Secrets kept still haunt
old man, alone, remembr'ing
years with the circus.
I didn't know Water for Elephants was about the circus, and I might not have read it had I known. I'm not really interested in the circus. That whole "Step Right Up!" clichè leaves me a little cold.
But Water for Elephants isn't about that kind of circus: cotton candy, pretty ladies in spangles, elephants and dancing horses.
Oh, don't get me wrong, all that's there. But that's the circus intended for "rubes." Water for Elephants is the real circus, with alcoholism and filth, a whole different language (redlighting and kinkers), where people worry about literally being thrown from the train.
When the illusion -- the circus spun to enchant you and I -- is stripped away, what you get is Water for Elephants.
But what really won me over is that the "circus" is only the setting in this book. Fascinating, yes, and years and miles from any life I've led. But the story, as all great stories must be, is what happens between a handful of very real people (some noble, some cruel), each with specific driving desires and needs that sometimes confict.
Water for Elephants was recommended on a number of blogs I read, and when I saw Sara Gruen had toured with Joshilyn Jackson, I made a note of the title. Learning later she was a NaNo-winner, I moved the book right to the top of the my stack.
And I'm glad I did. This was a perfect summer read: compelling, suspenseful, filled with characters I loved and hated.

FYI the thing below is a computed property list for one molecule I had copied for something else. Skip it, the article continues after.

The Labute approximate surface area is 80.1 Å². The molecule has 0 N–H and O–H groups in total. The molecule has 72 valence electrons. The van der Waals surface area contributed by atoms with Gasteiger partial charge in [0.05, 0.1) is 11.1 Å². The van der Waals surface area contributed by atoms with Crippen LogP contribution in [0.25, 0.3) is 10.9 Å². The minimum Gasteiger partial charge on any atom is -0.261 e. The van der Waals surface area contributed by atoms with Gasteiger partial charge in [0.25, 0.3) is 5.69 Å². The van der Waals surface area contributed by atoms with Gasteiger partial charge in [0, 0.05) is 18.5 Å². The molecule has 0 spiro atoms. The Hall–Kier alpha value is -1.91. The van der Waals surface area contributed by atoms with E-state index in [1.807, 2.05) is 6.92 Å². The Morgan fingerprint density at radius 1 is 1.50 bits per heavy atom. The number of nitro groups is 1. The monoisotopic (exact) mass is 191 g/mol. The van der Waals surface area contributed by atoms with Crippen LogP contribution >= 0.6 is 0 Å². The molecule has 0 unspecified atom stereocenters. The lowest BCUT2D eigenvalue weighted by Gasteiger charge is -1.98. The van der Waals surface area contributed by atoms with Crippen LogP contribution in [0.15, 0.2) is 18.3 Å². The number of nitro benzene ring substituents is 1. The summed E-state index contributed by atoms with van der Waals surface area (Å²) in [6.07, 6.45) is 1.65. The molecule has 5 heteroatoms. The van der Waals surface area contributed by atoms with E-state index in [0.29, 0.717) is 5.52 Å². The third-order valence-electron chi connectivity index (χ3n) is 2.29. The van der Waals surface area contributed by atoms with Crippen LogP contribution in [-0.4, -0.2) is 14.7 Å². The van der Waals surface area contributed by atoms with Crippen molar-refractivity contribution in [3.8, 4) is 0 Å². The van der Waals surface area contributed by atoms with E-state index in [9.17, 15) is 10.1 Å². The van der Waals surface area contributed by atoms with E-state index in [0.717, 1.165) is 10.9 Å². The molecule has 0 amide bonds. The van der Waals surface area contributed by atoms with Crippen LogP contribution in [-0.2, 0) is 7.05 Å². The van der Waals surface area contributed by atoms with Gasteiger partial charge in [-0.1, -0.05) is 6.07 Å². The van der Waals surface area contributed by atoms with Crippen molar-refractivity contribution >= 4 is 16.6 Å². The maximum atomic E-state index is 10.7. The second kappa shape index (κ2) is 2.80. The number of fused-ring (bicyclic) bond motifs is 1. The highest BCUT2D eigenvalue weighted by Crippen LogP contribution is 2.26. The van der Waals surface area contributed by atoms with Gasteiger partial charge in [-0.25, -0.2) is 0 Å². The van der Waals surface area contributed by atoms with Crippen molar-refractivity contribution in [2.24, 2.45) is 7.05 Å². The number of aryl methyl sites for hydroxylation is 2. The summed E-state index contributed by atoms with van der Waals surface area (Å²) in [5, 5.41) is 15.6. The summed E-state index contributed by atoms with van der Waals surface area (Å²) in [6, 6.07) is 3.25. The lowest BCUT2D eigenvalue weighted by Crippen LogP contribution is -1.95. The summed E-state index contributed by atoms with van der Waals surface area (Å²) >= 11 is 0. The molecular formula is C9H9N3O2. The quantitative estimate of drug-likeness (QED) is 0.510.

In fact, if I had read Water for Elephants before reading Madonnas of Leningrad by Debra Dean, I might have said there was nothing Gruen could have done to improve her book. But alas, no. I read the other first.
Gruen's main character, Jacob, is 91 or 93 (he can't remember, though it doesn't seem to bother him too much). I think he's starting down the slippery slide into Alzheimer's, but it doesn't ring true. Yes, Jacob does flit between the past and the present, but he's always clearly in one or the other. There's no sign of the confusion that goes with early Alzheimer's, where the individual knows when and/or where they are, but things seem off and people are missing.
As Gruen's luck would have it, I just read Madonnas of Leningrad, and that protagonist (also telling her own story in first person point of view) often got confused. Part of the joy in reading Madonnas, in fact, was observing the confusion and the poignant way the protagonist tried to cling to common sense in a world increasingly nonsensical.
Perhaps Gruen isn't writing about Alzheimers at all, in which case this whole discussion is pointless, but it did seem that's what she was hinting about.
Still, despite the Alzheimer's issue, once I got halfway through Water for Elephants, I couldn't put it down. I stayed up reading until I finished it. And tired as I am, that is very high praise, indeed.
You think, from the Prologue, that you know how the story will end, and you do. Sort of. But Gruen throws two startling twists into the end: one shocking, one charming and delightful.
It's not a happy ending, not in a Disneyesque everybody-comes-out-all-right way, but it's a satisfying ending. It ends as it has to (as good literature always does).
Water for Elephants is getting a lot of buzz, most of it from individuals rather than publicity, and you know ... I think I understand why.